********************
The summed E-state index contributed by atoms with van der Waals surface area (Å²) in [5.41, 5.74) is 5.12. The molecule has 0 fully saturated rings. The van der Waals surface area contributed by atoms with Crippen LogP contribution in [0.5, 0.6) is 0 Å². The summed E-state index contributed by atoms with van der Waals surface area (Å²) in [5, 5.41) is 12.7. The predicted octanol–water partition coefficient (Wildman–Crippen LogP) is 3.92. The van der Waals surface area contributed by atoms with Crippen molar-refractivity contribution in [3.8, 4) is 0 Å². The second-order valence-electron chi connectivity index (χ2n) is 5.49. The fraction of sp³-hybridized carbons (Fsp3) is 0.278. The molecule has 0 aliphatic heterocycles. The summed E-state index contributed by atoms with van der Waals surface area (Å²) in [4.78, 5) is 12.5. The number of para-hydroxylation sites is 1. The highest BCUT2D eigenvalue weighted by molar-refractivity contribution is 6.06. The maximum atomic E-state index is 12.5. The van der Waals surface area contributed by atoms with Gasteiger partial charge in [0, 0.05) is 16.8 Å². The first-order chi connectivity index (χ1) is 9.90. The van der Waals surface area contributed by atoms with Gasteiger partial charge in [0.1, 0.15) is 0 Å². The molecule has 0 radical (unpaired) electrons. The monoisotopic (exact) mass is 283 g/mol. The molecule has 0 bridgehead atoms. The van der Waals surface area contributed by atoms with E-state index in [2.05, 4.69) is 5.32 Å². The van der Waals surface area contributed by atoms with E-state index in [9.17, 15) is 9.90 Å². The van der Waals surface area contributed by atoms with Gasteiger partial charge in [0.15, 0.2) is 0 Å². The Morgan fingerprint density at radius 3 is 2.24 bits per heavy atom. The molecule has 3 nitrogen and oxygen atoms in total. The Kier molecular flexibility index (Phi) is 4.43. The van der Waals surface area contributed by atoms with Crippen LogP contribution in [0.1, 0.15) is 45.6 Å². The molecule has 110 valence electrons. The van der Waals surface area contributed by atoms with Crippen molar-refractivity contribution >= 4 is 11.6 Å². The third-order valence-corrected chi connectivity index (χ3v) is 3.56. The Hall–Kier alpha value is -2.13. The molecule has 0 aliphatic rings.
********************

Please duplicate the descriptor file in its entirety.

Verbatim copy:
The summed E-state index contributed by atoms with van der Waals surface area (Å²) in [5.41, 5.74) is 5.12. The molecule has 0 fully saturated rings. The van der Waals surface area contributed by atoms with Crippen LogP contribution in [0.5, 0.6) is 0 Å². The summed E-state index contributed by atoms with van der Waals surface area (Å²) in [5, 5.41) is 12.7. The predicted octanol–water partition coefficient (Wildman–Crippen LogP) is 3.92. The van der Waals surface area contributed by atoms with Crippen molar-refractivity contribution in [3.8, 4) is 0 Å². The second-order valence-electron chi connectivity index (χ2n) is 5.49. The fraction of sp³-hybridized carbons (Fsp3) is 0.278. The molecule has 0 aliphatic heterocycles. The summed E-state index contributed by atoms with van der Waals surface area (Å²) in [4.78, 5) is 12.5. The number of para-hydroxylation sites is 1. The highest BCUT2D eigenvalue weighted by molar-refractivity contribution is 6.06. The maximum atomic E-state index is 12.5. The van der Waals surface area contributed by atoms with Gasteiger partial charge in [0, 0.05) is 16.8 Å². The first-order chi connectivity index (χ1) is 9.90. The van der Waals surface area contributed by atoms with Gasteiger partial charge in [0.1, 0.15) is 0 Å². The molecule has 0 radical (unpaired) electrons. The monoisotopic (exact) mass is 283 g/mol. The molecule has 0 bridgehead atoms. The van der Waals surface area contributed by atoms with E-state index in [2.05, 4.69) is 5.32 Å². The van der Waals surface area contributed by atoms with E-state index in [9.17, 15) is 9.90 Å². The van der Waals surface area contributed by atoms with Gasteiger partial charge in [0.15, 0.2) is 0 Å². The Morgan fingerprint density at radius 3 is 2.24 bits per heavy atom. The molecule has 3 nitrogen and oxygen atoms in total. The Kier molecular flexibility index (Phi) is 4.43. The van der Waals surface area contributed by atoms with Crippen LogP contribution in [0.1, 0.15) is 45.6 Å². The molecule has 110 valence electrons. The van der Waals surface area contributed by atoms with Crippen molar-refractivity contribution >= 4 is 11.6 Å². The third-order valence-corrected chi connectivity index (χ3v) is 3.56. The Hall–Kier alpha value is -2.13. The molecule has 0 aliphatic rings.